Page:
Facts About Durban Diary - Page # 18

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15 January 2005

In Facts About Durban I wrote that Durban had been an extremely important transit point for troops during both WWI and WWII. Hundreds of thousands, and perhaps even millions, of men and women passed through here during the two conflicts. While looking through an online auction site recently, I discovered a WWII-vintage leaflet/map welcoming members of the armed forces to Durban. It had belonged to a US soldier and was found among his effects after his death.

I did try and buy the leaflet but unfortunately got pipped at the post and it went to someone else. There weren't any pictures of the contents of the leaflet so I have no idea what was in it it. I'd welcome hearing from anyone who has a copy or who knows anything about when it produced or handed-out.

Added 6 December 2010: I did finally manage to get hold of a copy of the leaflet and I have written it up on its own page here.

16 January 2005

Information from this diary location concerning Scottish Ironwork, Currie's Memorial Fountain and the Da Gama clock has be moved to its own page



Reminder: Durban became a city 70 years ago, this year !!

18 January 2005

I seem to have been quite productive lately. Today, I have a major new page for you on whaling in Durban. The story is based very strongly on an article I did for Metrobeat, our ratepayer's magazine. Click here to view the page.

Picture courtesy Margaret Surmon

A Union Whaling Company catcher sails out of Durban harbour.



19 January 2005

The other day I was fortunate to meet Wade Kidwell and be taken on guided tour of his incredible collection of historical bits and pieces which ranges from antique petrol pumps and barber shop eqipment to ginger beer bottles and enamel signs. He was kind enough to lend me his copy of Durban: From its beginnings to its Silver Jubilee of City Status which was edited by Felix Stark and brought out in 1960 to mark the 25th anniversary of Durban's having achieved city status. There is quite a bit of historical background in the book as well as lot of advertising feature stories on companies which were operating in Durban at the time.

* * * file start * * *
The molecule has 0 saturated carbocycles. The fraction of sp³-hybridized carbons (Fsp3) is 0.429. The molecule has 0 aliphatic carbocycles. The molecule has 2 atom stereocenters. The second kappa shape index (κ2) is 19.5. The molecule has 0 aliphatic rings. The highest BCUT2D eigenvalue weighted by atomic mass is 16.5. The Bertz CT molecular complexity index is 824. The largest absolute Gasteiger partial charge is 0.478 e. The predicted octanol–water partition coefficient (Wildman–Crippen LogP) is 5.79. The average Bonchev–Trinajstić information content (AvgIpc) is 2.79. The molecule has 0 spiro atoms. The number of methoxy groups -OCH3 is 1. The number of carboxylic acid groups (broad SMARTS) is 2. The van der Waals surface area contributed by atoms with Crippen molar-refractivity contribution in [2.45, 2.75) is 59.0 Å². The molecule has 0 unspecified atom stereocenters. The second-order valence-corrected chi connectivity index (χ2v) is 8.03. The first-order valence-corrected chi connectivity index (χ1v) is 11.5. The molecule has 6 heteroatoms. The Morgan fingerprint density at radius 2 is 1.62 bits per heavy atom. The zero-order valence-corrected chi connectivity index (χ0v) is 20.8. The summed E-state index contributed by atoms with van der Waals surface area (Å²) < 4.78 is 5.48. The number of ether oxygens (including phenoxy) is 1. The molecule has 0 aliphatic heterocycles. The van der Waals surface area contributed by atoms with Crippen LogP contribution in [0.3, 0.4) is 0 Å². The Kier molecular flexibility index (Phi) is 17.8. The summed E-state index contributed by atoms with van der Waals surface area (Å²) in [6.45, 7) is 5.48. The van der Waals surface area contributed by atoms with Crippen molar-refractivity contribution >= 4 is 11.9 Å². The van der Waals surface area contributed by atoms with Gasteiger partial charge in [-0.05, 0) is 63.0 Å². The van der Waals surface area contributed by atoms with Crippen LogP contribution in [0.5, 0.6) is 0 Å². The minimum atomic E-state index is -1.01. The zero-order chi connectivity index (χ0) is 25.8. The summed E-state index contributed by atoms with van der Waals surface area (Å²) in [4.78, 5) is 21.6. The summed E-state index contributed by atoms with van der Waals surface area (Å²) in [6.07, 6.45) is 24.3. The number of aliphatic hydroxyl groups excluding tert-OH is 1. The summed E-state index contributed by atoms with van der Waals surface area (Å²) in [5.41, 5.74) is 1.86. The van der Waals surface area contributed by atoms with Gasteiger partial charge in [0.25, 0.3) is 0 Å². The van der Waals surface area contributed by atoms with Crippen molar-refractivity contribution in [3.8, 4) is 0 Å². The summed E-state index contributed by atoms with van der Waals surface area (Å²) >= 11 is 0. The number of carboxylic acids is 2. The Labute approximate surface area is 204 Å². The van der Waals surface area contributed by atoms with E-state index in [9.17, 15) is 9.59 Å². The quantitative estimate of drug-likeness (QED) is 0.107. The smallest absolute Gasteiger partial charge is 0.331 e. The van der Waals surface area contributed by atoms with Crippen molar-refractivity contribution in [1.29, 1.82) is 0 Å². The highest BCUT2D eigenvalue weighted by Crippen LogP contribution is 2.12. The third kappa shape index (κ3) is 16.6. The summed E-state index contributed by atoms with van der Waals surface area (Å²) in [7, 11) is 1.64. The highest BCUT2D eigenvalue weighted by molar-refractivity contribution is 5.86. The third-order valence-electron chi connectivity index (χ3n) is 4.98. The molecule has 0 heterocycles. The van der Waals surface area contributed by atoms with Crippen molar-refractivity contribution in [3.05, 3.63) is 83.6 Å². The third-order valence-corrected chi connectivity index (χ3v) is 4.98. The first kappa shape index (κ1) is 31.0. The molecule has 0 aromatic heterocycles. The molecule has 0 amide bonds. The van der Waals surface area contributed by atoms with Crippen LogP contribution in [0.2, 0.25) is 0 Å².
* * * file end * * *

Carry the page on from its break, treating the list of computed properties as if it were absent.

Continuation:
One indispensible new fact I learnt from the book is that Durban was where the first pneumatic tyre in South Africa was made. The event took place in the Dunlop factory in Sydney Road at 11:30am on 11 January 1935.
The book also provides a sad little historical footnote in this picture of a Sunderland flying boat being scrapped in the K Nathan (Pty) Ltd. scrap yard, also in Sydney Road. It was one of a number of aircraft which, today, would have been literally priceless. I only know of one Sunderland which still survives. When will people learn??

25 January 2005

On the very first page of this diary I posted a picture of a military parade which I was later told was taken during a visit by the Grenadier Guards to Durban in 1927 or 1928. Yesterday I received a photograph from my informant Malcolm Wesson which opened the matter up again. The picture is of three bandsmen of the Grenadier Guards and was taken in Durban by Malcolm's father Ken but the photograph is dated 1931.

Picture courtesy Malcolm Wesson.

Three grenadier bandsmen snapped in Durban by Ken Wesson. Note that they are carrying their busbies in cases. Ken also managed to take a picture of their parade in Smith Street but he was jostled and the pic is badly blurred. Nevertheless, you can see members of the Durban Borough Police, including mounted members, holding back the enthusiastic crowd.